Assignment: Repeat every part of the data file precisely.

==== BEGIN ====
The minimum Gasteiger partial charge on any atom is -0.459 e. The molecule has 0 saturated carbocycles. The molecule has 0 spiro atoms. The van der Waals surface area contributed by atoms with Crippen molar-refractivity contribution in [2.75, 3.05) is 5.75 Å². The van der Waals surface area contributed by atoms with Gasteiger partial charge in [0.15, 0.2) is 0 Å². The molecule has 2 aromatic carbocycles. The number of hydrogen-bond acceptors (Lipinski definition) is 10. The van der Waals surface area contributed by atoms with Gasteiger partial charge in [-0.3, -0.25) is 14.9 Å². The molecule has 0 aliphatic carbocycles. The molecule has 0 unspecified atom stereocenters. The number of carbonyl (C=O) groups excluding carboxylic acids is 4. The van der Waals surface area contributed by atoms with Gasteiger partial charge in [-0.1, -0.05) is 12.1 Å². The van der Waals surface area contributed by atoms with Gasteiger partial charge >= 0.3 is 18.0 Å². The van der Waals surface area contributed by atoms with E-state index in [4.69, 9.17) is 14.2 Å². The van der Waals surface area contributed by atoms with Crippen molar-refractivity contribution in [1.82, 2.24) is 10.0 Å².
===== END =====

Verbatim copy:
The minimum Gasteiger partial charge on any atom is -0.459 e. The molecule has 0 saturated carbocycles. The molecule has 0 spiro atoms. The van der Waals surface area contributed by atoms with Crippen molar-refractivity contribution in [2.75, 3.05) is 5.75 Å². The van der Waals surface area contributed by atoms with Gasteiger partial charge in [0.15, 0.2) is 0 Å². The molecule has 2 aromatic carbocycles. The number of hydrogen-bond acceptors (Lipinski definition) is 10. The van der Waals surface area contributed by atoms with Gasteiger partial charge in [-0.3, -0.25) is 14.9 Å². The molecule has 0 aliphatic carbocycles. The molecule has 0 unspecified atom stereocenters. The number of carbonyl (C=O) groups excluding carboxylic acids is 4. The van der Waals surface area contributed by atoms with Gasteiger partial charge in [-0.1, -0.05) is 12.1 Å². The van der Waals surface area contributed by atoms with Gasteiger partial charge >= 0.3 is 18.0 Å². The van der Waals surface area contributed by atoms with E-state index in [4.69, 9.17) is 14.2 Å². The van der Waals surface area contributed by atoms with Crippen molar-refractivity contribution in [1.82, 2.24) is 10.0 Å².